Pursuing a procurement strategy employing a restricted number of manufacturers, or even a single manufacturer, is likely to result in the best financial terms. However, being over-restrictive can mean that the range of available vehicles doesn’t meet the travel demands of the business, or that it fails to act as an incentive for drivers of perk vehicles.
Another crucial decision to be made in relation to vehicle procurement is the length of replacement cycles. Extending replacement cycles tends to reduce the monthly cost of leased vehicles, but keeping them for a longer period, or for higher mileages, can increase maintenance costs. There’s also the small issue of whether perk drivers will accept being in the same vehicle for a longer period.
Getting the right vehicle procurement solution takes time and any decisions should be regularly reviewed to ensure that they continue to meet the organisation’s needs.
Supplier Procurement Strategy
Alongside decisions on vehicle supply come similar considerations for all of the additional services required by the fleet. This can range from ancillary services, such as maintenance and glass and tyre replacement, through to fuel management and telematics services.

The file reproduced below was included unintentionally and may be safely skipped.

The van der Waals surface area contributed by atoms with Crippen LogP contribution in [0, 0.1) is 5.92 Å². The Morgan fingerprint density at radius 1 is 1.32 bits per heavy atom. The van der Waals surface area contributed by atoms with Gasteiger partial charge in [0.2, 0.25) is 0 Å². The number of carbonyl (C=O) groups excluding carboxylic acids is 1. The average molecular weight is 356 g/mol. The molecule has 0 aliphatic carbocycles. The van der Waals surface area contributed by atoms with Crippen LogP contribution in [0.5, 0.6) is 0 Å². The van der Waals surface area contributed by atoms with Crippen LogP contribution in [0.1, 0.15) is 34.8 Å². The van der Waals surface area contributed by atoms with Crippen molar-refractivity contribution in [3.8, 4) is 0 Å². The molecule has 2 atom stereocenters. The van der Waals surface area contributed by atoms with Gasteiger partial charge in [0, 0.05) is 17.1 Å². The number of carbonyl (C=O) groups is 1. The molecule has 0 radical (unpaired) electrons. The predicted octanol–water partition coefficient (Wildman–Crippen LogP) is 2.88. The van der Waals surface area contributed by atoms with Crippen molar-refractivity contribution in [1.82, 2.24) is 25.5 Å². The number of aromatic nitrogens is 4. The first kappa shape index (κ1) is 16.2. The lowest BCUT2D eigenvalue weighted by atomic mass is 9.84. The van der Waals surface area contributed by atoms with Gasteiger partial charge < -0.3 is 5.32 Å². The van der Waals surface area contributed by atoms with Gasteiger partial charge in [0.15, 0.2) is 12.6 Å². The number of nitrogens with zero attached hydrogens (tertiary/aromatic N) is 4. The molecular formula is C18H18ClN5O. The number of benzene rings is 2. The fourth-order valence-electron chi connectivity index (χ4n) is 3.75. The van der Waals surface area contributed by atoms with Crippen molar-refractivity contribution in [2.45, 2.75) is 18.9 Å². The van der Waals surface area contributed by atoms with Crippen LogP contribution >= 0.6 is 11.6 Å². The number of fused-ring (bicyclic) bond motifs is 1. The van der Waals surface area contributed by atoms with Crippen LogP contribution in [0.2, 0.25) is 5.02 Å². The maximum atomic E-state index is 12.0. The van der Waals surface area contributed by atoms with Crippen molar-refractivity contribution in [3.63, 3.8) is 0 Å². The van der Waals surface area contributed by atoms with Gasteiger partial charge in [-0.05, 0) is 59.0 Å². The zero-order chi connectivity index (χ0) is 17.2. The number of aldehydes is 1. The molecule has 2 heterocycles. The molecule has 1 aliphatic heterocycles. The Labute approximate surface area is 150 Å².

This is another area where outsourcing becomes a key consideration in the procurement process. Does the business have both the capacity and expertise to select and manage a wide range of suppliers across such diverse categories?
Activating the fleet procurement strategy
If getting the fleet procurement strategy right provides the bedrock of an efficient fleet, it’s in the implementation that the results are actually delivered. Having the right partners and suppliers on board is essential, but it’s how these relationships are managed in the longer term that determines the level of value that can be derived.
Luckily, for those without the expertise, or time, to optimise results, it’s possible to outsource some or all of these fleet procurement activities to a fleet management partner.
Getting the best deal on every vehicle…
A deal with a single vehicle supplier can appear to be the most cost-effective way of acquiring vehicles. But a lack of competitive pressure often sees prices creeping up in the medium term, negating any early gains. The alternative, getting several quotes for each and every vehicle, is certainly likely to secure a better price, but this comes at the cost of time and internal resources to run the process.
One way of getting the best of both worlds is to use a partner that will run a competitive procurement process for each vehicle on behalf of the organisation. Services like CLM’s Smartpanel do just this, saving clients both time and money. For more information on Smartpanel click here.
…And the right funding